Breast augmentation is a big decision for the average woman. Often, she has put a lot of thought into it, and it has a big influence on how she sees herself. Some women get implants in their late teens and early twenties because their natural development isn’t quite what they want it to be. Other women get implants to restore the fullness they lost after raising a few babies.
If you’re in the latter group, it’s unlikely that you’ll be worried about breastfeeding, but if you’re one of the younger patients, it’s something that may cross your mind. In all likelihood, having babies is the last thing on your mind when you’re making the decision to go a few sizes bigger. But just in case you’re thinking about it, here are a few tips.
Most mothers experience breastfeeding challenges, whether or not they’ve had work done on their breasts. Common difficulties include swollen breasts, cracked nipples, delayed let-down, engorgement, and general anxiety. Mothers also have a bit of a learning curve on getting their babies to latch right.
How is any of this related to breast implants? Well, part of breastfeeding is having nipples that are sensitive enough to respond to your baby’s touch. In some types of breast augmentation, your nipples become less responsive. If you have less feeling in your nipples after your surgery, it might be harder to signal your mammary glands to release milk. The build-up of milk will then lead to painful engorgement, which makes breastfeeding even more difficult.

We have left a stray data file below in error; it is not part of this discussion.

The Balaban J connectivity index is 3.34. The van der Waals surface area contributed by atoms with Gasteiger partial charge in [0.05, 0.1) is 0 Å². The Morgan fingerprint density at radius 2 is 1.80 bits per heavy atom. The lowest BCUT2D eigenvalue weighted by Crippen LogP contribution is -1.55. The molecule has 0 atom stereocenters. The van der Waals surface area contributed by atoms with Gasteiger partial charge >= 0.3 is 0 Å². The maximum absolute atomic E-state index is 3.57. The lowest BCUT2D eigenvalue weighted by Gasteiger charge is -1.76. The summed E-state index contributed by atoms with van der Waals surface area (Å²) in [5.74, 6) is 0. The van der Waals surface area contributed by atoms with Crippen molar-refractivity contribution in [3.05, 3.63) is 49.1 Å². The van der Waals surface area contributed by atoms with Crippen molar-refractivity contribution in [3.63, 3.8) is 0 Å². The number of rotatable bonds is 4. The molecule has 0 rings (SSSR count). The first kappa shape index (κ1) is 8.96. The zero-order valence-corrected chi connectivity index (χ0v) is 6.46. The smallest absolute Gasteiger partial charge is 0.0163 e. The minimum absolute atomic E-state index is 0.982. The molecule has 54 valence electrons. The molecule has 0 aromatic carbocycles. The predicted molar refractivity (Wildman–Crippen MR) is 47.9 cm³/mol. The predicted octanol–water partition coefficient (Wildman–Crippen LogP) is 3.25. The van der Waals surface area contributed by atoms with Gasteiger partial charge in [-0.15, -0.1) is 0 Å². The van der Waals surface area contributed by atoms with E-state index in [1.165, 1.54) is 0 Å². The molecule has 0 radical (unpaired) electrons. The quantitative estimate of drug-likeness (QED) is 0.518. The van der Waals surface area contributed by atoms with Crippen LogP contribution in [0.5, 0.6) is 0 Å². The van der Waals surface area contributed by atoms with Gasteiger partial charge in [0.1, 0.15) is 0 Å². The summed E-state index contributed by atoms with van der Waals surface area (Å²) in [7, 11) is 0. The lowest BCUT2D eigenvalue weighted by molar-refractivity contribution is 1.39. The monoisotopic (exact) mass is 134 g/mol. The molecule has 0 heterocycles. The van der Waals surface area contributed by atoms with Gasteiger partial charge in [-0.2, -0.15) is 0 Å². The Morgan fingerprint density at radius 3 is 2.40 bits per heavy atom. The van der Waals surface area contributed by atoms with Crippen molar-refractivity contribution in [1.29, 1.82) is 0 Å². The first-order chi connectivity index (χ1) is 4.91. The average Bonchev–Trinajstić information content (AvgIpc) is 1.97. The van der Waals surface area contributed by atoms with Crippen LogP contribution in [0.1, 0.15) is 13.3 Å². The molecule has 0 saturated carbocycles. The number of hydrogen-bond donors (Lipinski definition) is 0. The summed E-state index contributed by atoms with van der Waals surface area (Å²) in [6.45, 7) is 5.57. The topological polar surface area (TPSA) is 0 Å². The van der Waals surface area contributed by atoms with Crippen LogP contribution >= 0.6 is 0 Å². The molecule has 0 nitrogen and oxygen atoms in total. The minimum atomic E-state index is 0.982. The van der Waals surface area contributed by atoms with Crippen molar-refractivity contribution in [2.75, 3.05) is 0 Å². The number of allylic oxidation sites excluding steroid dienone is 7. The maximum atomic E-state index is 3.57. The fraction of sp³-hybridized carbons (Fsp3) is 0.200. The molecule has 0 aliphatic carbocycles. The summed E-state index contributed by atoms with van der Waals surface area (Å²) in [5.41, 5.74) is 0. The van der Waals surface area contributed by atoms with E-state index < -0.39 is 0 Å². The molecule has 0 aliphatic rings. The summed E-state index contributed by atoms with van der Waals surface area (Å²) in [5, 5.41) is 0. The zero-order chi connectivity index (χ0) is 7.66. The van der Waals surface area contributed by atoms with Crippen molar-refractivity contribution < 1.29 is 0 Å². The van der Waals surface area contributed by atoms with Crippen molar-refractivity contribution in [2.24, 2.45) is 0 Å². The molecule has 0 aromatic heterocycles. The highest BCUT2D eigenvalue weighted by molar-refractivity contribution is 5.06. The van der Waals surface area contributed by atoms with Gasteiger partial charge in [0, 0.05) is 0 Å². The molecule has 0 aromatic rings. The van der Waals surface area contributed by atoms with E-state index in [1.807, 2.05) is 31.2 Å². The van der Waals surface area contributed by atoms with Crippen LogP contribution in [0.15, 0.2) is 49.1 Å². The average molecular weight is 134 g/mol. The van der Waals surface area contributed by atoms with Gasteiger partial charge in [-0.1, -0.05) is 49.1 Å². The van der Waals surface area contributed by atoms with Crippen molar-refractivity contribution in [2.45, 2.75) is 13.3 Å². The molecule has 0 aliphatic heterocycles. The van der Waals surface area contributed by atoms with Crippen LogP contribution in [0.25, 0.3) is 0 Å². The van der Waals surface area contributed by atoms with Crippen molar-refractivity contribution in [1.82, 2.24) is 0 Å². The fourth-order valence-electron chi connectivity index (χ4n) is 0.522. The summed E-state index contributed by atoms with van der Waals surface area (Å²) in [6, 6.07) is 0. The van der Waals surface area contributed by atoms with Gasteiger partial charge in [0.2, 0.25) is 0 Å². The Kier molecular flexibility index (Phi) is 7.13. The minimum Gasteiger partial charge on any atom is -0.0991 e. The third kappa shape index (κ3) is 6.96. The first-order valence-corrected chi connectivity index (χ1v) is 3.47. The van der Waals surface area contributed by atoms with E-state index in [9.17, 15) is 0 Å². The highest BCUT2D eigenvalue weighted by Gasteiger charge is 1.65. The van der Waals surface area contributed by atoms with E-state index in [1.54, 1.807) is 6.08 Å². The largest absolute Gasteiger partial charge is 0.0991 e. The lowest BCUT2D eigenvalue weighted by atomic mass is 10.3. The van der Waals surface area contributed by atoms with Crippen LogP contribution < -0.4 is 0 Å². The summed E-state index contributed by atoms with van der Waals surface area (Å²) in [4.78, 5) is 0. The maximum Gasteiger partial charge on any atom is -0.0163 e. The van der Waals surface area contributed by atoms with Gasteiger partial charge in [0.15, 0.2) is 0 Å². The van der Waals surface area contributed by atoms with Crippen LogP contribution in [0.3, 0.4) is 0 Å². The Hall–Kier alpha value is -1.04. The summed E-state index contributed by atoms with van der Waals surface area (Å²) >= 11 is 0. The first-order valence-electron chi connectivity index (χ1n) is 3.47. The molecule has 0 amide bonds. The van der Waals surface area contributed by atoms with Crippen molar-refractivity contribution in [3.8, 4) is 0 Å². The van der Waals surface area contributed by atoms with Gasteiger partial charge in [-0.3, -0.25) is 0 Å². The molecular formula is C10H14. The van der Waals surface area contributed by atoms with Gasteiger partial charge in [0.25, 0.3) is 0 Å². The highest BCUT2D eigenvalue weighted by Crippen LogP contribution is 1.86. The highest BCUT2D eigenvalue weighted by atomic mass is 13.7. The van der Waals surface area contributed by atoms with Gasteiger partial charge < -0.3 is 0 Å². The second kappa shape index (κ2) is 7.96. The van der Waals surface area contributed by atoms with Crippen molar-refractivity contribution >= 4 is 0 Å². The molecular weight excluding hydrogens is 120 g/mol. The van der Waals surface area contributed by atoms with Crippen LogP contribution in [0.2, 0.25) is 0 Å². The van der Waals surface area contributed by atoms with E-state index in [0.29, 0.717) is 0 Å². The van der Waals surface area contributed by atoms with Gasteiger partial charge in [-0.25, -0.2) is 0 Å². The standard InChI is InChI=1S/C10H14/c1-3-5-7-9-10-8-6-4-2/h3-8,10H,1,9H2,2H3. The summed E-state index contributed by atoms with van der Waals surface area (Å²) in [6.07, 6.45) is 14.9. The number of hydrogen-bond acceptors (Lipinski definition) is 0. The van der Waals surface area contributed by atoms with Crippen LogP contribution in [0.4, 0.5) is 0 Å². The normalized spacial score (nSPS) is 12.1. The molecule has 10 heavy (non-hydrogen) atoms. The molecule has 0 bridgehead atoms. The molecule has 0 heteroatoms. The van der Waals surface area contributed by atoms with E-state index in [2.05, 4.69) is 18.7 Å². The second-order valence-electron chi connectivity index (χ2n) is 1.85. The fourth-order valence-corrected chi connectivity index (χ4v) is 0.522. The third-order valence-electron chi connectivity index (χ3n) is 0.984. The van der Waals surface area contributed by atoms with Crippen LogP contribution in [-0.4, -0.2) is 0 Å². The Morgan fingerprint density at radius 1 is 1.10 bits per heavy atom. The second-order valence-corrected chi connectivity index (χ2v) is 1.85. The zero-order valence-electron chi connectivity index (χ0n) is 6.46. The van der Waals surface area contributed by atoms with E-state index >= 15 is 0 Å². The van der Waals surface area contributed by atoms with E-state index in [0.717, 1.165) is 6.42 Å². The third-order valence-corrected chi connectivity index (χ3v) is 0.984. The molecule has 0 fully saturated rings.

Another factor is the type of incision that your doctor used when he or she was inserting the implants. If the saline or silicone was slipped in through your armpit, then there should be no problem. Incisions made in the fold of the breast or the ‘underboob’ are fine as well, because they do not directly interfere with your nipples. If your incision was made around the edge of your areola, then it’s likely that your nipple was affected, so while it’s not a given, it’s more likely that you will have some challenges in breastfeeding.
The main breastfeeding issue with implants is that your enlarged breasts might not have enough milk to feed your baby. Since babies often feed directly from the breast, it can be hard to tell exactly how much milk they’re drinking. When you express milk and bottle feed, then you can measure your output, but otherwise, it’s just a guessing game of how heavy your breasts feel versus how full your baby seems.
A more accurate test of how much milk your baby is getting to need is to check his or her weight. If your baby is steadily getting bigger, then your supply is fine. If not, you might need to top up their diet with formula. Don’t try to judge your baby’s weight for yourself, and you definitely don’t want to ask ‘well-meaning’ friends and relatives who might just be judgy. Instead, ask your doctor if your baby’s weight is in a healthy range.
Either way, let your doctor know that you’ve had implants and share your concerns. They will advise you on what you need to do – or not do. And if you’re a young woman considering implants, come have a chat with us, or call us on 1300 707 007. We’ll be glad to answer all your questions.
Dr Joseph Rizk became Australasia’s plastic surgeon of the year by making sure that each patient is heard, respected, and treated well. His patient-first approach provides you with the accurate medical information you need to make informed decisions about your course of treatment. At the same time, he offers his decades of knowledge and experience to help you along your path.